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everything we're covering right here al jazeera dot com is why you need to go there you'll find more details on news that in the saudi capital riyadh the airport was targeted by who's the rebels they fired a ballistic missile. the saudis are saying that the missile was effectively intercepted northeast of the capital riyadh but also in other news coming from saudi arabia cabinet reshuffle affecting the national guard and the economies of plaid on the ministries of economy and facing realities your president said that there would be a complete audit a hundred percent ordered that order hasn't happened getting to the heart of the matter so are you saying then that the future of the g.c.c. will be and. hear their story. on talk to al-jazeera at this time. and inspiration.
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his stories of people who are keeping the spirit of freedom alive. by courageously defending the right to be heard. as basically a. b.b.q. . at this time. to be a child is to be innocent and carefree but it comes to an abrupt end with the burden of young children. with a mother behind bars for siblings misspend for each other and decide whether to stick together. with the family in the hope of a chance across the us mexico border the other side of the. documentary at this time al-jazeera. it's the end of the breeding season as we take a ferry through the straits of magellan to the island today the island. is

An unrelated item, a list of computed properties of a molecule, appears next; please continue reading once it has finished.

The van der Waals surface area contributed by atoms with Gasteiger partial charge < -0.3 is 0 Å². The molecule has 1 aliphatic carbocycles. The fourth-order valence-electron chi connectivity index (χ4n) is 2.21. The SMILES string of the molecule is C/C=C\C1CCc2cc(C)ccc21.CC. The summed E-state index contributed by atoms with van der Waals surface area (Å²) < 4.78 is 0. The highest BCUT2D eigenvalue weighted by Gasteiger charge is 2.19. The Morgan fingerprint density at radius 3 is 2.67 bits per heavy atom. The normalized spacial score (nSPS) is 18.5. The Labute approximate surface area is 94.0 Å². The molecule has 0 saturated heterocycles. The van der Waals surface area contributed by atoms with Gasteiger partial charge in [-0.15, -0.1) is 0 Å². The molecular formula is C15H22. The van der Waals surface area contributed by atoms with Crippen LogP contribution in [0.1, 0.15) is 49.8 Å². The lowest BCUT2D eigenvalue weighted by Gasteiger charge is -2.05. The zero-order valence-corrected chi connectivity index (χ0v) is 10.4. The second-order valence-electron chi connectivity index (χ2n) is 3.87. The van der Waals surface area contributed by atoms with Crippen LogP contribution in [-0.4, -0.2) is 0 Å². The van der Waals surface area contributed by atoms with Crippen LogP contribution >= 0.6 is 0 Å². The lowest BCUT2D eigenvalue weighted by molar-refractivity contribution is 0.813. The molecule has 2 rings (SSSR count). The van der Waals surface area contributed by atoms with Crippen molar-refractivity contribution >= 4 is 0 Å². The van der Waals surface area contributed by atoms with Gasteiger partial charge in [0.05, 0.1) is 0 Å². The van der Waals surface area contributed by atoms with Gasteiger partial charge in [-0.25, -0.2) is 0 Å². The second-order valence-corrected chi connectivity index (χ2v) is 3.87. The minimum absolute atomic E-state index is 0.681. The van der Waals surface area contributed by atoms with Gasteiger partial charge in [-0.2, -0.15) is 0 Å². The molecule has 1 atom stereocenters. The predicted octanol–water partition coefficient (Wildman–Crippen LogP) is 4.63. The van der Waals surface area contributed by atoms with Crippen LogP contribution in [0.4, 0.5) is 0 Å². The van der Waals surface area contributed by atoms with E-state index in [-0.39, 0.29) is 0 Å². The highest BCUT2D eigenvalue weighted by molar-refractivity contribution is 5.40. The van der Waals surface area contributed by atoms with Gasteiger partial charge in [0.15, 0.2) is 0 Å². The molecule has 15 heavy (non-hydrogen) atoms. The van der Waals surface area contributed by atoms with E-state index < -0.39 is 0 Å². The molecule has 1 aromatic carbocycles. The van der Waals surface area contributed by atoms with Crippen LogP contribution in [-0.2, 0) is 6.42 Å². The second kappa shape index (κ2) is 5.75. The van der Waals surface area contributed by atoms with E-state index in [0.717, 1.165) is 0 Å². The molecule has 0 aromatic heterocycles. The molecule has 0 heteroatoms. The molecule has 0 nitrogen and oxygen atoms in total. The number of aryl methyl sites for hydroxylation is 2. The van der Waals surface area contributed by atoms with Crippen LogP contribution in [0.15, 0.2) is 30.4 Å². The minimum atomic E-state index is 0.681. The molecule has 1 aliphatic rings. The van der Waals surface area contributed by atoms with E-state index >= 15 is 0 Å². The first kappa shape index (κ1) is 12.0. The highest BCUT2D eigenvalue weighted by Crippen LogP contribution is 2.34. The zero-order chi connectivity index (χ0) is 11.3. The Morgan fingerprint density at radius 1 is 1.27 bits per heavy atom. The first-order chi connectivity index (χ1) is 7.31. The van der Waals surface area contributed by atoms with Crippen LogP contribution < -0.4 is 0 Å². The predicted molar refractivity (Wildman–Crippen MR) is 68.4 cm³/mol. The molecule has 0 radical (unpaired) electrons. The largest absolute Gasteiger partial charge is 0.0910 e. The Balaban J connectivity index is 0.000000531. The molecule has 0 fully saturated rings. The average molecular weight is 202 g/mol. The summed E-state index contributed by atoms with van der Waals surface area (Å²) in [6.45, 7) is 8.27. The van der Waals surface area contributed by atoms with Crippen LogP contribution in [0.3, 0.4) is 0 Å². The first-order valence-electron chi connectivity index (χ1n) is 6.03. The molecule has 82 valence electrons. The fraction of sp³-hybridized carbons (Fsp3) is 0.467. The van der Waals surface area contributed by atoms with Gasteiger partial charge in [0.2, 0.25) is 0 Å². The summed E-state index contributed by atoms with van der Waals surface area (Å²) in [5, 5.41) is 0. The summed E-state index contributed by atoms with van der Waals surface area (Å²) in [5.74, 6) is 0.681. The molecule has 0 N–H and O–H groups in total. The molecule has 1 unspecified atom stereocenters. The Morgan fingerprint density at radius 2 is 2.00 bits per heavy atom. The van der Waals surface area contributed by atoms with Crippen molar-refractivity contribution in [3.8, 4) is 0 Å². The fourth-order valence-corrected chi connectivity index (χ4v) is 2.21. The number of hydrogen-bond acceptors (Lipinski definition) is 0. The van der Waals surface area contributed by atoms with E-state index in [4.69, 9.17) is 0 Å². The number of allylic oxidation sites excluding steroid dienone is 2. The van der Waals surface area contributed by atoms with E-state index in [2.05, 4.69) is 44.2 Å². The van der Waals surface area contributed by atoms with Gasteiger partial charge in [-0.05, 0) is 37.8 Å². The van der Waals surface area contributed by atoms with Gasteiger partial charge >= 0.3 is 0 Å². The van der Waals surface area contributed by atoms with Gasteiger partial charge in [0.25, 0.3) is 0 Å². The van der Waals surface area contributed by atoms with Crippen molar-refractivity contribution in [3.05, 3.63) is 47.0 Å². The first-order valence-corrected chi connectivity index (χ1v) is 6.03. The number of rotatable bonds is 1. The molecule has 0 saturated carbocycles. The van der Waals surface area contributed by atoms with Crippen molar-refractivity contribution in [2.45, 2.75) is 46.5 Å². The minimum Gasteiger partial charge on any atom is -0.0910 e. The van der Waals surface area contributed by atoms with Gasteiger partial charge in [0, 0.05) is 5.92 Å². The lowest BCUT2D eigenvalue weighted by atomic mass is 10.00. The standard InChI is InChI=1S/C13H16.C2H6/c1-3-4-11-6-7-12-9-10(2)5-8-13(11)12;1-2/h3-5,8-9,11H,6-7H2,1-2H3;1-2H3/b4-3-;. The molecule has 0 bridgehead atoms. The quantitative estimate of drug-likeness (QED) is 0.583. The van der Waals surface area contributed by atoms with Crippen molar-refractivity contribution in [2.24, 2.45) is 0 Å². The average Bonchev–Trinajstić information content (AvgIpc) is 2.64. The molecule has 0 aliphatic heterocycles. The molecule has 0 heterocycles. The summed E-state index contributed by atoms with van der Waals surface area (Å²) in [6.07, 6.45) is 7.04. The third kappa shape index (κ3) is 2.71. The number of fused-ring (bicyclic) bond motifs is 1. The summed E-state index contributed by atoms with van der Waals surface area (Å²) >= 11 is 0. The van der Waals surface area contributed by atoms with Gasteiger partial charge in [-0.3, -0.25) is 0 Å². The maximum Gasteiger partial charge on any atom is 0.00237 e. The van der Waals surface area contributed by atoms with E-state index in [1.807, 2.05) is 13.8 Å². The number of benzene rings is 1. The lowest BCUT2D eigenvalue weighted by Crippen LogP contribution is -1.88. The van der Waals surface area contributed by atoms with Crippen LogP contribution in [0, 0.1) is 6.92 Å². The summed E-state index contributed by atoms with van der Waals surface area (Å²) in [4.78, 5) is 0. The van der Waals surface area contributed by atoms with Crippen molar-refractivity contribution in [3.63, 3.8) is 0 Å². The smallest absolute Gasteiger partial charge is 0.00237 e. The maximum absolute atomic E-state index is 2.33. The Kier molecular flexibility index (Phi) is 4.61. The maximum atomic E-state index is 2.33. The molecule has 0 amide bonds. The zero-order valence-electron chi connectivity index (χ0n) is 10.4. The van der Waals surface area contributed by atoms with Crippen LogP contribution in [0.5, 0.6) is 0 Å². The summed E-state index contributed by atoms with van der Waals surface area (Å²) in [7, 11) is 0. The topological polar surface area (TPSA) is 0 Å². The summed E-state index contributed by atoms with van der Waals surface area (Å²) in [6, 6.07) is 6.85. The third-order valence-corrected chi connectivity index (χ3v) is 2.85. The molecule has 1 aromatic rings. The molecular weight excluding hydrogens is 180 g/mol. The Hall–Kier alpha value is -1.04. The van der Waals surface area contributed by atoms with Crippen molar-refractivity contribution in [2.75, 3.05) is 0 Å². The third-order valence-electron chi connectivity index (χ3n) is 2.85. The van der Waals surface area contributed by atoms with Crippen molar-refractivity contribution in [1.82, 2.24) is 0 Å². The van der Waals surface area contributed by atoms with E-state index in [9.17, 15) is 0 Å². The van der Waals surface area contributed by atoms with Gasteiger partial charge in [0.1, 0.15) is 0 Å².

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a penguin colony sanctuary with access to tourists accompanied by foot nine percent penguin expert cloud able boy we learned the penguin colonies in south america are under threat climate change is one reason it is well documented that changing rain patterns or spend was to abandon fly the nest warmer ocean temperatures have diminished the quantity and quality of fish for the penguins who were swim further and further away to feed their young overfishing and ocean contamination especially plastic are also killing penguins. saudi arabia says its ad defense system has intercepted a long range ballistic missile fired from yemen.